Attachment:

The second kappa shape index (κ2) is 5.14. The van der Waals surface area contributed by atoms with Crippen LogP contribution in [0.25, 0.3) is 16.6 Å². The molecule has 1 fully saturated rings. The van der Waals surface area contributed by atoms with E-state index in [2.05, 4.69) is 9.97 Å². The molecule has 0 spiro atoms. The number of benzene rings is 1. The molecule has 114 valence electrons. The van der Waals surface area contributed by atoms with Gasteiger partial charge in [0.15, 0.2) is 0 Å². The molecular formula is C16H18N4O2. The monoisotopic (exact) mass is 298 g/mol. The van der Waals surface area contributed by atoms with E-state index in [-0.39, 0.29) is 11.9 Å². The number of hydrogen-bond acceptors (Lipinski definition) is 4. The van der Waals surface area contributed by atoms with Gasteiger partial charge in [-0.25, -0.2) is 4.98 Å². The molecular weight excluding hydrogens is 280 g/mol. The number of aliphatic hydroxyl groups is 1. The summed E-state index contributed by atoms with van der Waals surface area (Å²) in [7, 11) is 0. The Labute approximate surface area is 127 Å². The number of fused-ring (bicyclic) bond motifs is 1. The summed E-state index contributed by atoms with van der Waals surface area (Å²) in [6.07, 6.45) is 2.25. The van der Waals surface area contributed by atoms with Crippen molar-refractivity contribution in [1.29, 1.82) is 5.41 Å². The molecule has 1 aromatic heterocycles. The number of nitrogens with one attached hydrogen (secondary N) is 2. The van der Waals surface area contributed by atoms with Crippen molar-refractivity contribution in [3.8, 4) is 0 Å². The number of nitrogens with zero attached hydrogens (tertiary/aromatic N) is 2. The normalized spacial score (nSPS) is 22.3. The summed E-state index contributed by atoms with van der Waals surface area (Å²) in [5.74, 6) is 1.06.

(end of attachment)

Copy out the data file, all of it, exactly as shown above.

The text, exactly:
The second kappa shape index (κ2) is 5.14. The van der Waals surface area contributed by atoms with Crippen LogP contribution in [0.25, 0.3) is 16.6 Å². The molecule has 1 fully saturated rings. The van der Waals surface area contributed by atoms with E-state index in [2.05, 4.69) is 9.97 Å². The molecule has 0 spiro atoms. The number of benzene rings is 1. The molecule has 114 valence electrons. The van der Waals surface area contributed by atoms with Gasteiger partial charge in [0.15, 0.2) is 0 Å². The molecular formula is C16H18N4O2. The monoisotopic (exact) mass is 298 g/mol. The van der Waals surface area contributed by atoms with E-state index in [-0.39, 0.29) is 11.9 Å². The number of hydrogen-bond acceptors (Lipinski definition) is 4. The van der Waals surface area contributed by atoms with Gasteiger partial charge in [-0.25, -0.2) is 4.98 Å². The molecular weight excluding hydrogens is 280 g/mol. The number of aliphatic hydroxyl groups is 1. The summed E-state index contributed by atoms with van der Waals surface area (Å²) in [7, 11) is 0. The Labute approximate surface area is 127 Å². The number of fused-ring (bicyclic) bond motifs is 1. The summed E-state index contributed by atoms with van der Waals surface area (Å²) in [6.07, 6.45) is 2.25. The van der Waals surface area contributed by atoms with Crippen molar-refractivity contribution in [1.29, 1.82) is 5.41 Å². The molecule has 1 aromatic heterocycles. The number of nitrogens with one attached hydrogen (secondary N) is 2. The van der Waals surface area contributed by atoms with Crippen molar-refractivity contribution in [3.8, 4) is 0 Å². The number of nitrogens with zero attached hydrogens (tertiary/aromatic N) is 2. The normalized spacial score (nSPS) is 22.3. The summed E-state index contributed by atoms with van der Waals surface area (Å²) in [5.74, 6) is 1.06.